Plenty of rain and an increase in butterfly friendly gardening have made this a banner year for butterfly sightings in our area. I’ve noted an unusual number of zebra longwings and been delighted by the aerial balletics of monarch couples. I’ve seen Gulf fritillaries, sulphurs, hairstreaks, a ruddy daggerwing and some I can’t identify.
The most outstanding butterfly event of the summer has been an explosion of the imperiled atala butterfly population. They seem to be everywhere…everywhere, that is, that has coonties growing nearby. I’ve had many in the garden but the most I’ve seen have been at the foundation planting of coonties on the south side of Chase Bank on 5th Avenue. I’ve seen as many as twenty atalas at once there as well as atala pupae and caterpillars. They appeared to have recently emerged and were perched on the narrow leaves or making short tentative flights above the planting.
The atala, also known as the coontie hairstreak, is native to the Bahamas, parts of the Caribbean including Cuba and southeastern Florida. These lovely creatures with their brilliant crimson bodies and wings dotted with iridescent blue cannot exist without the coontie, North America’s only native cycad, or imported varieties of cycad. The females lay their eggs only on coontie and the caterpillars feed only on its leaves.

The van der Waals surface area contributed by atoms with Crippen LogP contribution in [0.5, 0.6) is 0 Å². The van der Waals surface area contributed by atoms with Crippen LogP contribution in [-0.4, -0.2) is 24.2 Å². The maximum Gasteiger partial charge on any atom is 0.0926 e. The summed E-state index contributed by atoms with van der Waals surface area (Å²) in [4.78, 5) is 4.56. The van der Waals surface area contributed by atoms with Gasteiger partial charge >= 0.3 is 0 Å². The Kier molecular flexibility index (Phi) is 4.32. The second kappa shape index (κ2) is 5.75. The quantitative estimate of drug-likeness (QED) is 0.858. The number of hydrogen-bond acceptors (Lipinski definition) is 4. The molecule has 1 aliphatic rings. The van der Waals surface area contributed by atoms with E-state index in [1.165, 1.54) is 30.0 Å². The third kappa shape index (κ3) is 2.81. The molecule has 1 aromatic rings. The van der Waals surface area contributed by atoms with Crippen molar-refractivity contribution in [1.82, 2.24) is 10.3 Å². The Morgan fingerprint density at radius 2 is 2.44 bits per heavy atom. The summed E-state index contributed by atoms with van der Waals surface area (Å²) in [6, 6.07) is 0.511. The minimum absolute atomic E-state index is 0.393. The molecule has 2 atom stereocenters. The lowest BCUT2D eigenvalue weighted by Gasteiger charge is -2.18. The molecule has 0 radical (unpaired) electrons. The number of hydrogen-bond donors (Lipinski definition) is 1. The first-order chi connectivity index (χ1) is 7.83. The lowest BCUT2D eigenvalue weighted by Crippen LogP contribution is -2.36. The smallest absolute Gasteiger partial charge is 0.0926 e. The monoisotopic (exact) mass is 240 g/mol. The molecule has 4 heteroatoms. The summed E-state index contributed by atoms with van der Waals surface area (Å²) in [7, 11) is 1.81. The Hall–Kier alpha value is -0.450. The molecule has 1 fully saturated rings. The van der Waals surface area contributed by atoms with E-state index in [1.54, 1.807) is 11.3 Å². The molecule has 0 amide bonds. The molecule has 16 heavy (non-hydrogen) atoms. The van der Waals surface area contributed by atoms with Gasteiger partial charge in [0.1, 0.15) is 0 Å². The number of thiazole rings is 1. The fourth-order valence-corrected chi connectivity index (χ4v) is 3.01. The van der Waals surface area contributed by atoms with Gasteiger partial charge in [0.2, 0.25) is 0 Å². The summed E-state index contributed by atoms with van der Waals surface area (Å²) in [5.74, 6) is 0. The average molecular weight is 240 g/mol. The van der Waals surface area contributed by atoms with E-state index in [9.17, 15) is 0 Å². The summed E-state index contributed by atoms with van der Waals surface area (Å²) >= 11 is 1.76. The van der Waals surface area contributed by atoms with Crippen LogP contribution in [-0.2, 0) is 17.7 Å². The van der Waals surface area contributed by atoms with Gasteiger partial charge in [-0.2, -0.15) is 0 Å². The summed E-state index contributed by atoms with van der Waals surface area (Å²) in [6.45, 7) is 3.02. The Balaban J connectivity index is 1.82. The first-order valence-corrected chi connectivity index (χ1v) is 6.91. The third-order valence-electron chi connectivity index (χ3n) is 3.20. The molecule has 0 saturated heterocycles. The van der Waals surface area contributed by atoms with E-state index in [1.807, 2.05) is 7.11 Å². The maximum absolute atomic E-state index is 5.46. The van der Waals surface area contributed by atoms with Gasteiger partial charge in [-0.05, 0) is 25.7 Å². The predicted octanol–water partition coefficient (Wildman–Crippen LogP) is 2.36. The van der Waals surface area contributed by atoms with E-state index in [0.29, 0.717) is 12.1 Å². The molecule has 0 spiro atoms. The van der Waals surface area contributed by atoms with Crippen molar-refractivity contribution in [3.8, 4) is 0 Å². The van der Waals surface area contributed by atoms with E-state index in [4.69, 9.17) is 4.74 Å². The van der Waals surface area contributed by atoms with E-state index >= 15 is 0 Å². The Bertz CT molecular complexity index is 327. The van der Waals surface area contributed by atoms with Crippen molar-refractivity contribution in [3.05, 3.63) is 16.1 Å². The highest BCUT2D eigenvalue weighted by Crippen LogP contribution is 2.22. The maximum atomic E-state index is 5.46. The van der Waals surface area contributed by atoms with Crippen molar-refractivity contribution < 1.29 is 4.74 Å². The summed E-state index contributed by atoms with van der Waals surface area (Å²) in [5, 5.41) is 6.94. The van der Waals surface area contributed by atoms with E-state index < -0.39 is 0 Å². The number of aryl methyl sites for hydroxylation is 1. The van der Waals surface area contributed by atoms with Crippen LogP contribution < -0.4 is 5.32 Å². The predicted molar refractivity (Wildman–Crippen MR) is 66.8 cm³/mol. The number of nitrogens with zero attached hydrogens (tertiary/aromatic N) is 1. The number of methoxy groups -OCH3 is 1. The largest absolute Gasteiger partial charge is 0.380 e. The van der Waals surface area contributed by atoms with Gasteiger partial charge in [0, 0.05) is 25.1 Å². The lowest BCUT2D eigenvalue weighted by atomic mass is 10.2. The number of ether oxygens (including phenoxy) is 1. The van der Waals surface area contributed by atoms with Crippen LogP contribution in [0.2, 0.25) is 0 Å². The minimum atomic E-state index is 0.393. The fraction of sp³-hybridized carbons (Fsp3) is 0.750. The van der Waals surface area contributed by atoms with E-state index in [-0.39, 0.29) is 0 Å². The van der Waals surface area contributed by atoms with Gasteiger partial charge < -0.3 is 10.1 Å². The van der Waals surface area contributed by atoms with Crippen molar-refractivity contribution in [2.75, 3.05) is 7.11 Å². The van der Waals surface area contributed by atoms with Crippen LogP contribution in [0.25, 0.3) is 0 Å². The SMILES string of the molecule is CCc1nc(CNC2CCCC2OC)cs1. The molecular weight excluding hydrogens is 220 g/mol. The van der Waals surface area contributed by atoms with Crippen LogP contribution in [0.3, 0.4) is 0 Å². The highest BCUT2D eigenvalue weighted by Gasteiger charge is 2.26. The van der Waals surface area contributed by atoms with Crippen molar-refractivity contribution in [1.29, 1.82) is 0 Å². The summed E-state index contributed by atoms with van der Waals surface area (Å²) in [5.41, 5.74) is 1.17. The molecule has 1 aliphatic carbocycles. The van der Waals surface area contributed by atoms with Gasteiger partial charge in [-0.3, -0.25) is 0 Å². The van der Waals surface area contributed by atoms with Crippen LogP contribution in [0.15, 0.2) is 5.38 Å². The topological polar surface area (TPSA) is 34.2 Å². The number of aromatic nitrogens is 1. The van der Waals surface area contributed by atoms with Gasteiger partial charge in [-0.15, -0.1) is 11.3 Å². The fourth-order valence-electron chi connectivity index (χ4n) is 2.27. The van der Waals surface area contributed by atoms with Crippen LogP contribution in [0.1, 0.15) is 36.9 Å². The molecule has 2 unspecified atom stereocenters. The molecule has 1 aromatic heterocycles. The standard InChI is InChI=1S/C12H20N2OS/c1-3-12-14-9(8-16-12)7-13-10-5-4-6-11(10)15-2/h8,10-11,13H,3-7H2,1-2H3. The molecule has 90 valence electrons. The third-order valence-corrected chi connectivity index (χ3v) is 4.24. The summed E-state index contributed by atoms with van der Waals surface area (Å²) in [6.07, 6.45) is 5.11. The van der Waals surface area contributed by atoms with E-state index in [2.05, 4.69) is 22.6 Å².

The following short article explains why they were once very common in South Florida, then thought to be extinct until 1979 and are now rebounding. Sandy Koi, an atala specialist, who visited my garden and several other Indialantic gardens last year, thinks that our population probably comes not from the south but from a release of atalas from Brevard Zoo in 2013.
A Nearly Extinct Butterfly Makes a Comeback in South Florida by Richard Levine
If that isn’t enough for you here is an atala article by Sandy Koi & Jaret Daniels
Please let me know if you have atalas in your garden or if you have seen them elsewhere. Sandy Koi and UF want to track their recovery.